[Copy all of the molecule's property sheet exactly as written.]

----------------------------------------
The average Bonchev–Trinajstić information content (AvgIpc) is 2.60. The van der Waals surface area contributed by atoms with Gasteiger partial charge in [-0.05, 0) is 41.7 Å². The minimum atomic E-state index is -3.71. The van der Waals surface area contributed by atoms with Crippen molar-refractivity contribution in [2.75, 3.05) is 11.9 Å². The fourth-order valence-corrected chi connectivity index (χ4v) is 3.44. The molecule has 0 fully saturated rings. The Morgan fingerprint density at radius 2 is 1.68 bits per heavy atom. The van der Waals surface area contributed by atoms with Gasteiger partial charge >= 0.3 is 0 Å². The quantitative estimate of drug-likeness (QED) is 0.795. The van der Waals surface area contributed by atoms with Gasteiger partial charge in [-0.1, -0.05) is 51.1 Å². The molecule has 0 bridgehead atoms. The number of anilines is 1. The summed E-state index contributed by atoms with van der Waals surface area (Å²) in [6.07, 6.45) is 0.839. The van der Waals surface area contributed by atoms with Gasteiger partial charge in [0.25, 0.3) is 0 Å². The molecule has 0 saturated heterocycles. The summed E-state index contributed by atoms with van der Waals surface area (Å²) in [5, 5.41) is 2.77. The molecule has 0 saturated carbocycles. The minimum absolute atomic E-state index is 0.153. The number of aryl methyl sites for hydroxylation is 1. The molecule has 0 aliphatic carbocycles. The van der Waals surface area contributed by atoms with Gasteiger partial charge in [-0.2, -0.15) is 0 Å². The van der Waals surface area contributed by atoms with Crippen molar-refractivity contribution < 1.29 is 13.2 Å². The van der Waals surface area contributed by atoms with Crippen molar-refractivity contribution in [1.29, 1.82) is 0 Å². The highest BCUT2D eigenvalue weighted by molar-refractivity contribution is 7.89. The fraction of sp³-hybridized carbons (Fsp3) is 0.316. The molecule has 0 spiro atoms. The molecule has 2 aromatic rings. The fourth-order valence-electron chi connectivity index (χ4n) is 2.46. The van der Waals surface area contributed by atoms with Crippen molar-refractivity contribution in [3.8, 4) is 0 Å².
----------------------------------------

The average Bonchev–Trinajstić information content (AvgIpc) is 2.60. The van der Waals surface area contributed by atoms with Gasteiger partial charge in [-0.05, 0) is 41.7 Å². The minimum atomic E-state index is -3.71. The van der Waals surface area contributed by atoms with Crippen molar-refractivity contribution in [2.75, 3.05) is 11.9 Å². The fourth-order valence-corrected chi connectivity index (χ4v) is 3.44. The molecule has 0 fully saturated rings. The Morgan fingerprint density at radius 2 is 1.68 bits per heavy atom. The van der Waals surface area contributed by atoms with Gasteiger partial charge >= 0.3 is 0 Å². The quantitative estimate of drug-likeness (QED) is 0.795. The van der Waals surface area contributed by atoms with Gasteiger partial charge in [-0.1, -0.05) is 51.1 Å². The molecule has 0 bridgehead atoms. The number of anilines is 1. The summed E-state index contributed by atoms with van der Waals surface area (Å²) in [6.07, 6.45) is 0.839. The van der Waals surface area contributed by atoms with Gasteiger partial charge in [0.25, 0.3) is 0 Å². The molecule has 0 saturated heterocycles. The summed E-state index contributed by atoms with van der Waals surface area (Å²) in [5, 5.41) is 2.77. The molecule has 0 saturated carbocycles. The minimum absolute atomic E-state index is 0.153. The number of aryl methyl sites for hydroxylation is 1. The molecule has 0 aliphatic carbocycles. The van der Waals surface area contributed by atoms with Gasteiger partial charge in [-0.2, -0.15) is 0 Å². The van der Waals surface area contributed by atoms with Crippen molar-refractivity contribution < 1.29 is 13.2 Å². The van der Waals surface area contributed by atoms with Crippen molar-refractivity contribution in [1.29, 1.82) is 0 Å². The highest BCUT2D eigenvalue weighted by molar-refractivity contribution is 7.89. The fraction of sp³-hybridized carbons (Fsp3) is 0.316. The molecule has 0 spiro atoms. The molecule has 2 aromatic rings. The fourth-order valence-electron chi connectivity index (χ4n) is 2.46. The van der Waals surface area contributed by atoms with Crippen molar-refractivity contribution in [3.8, 4) is 0 Å².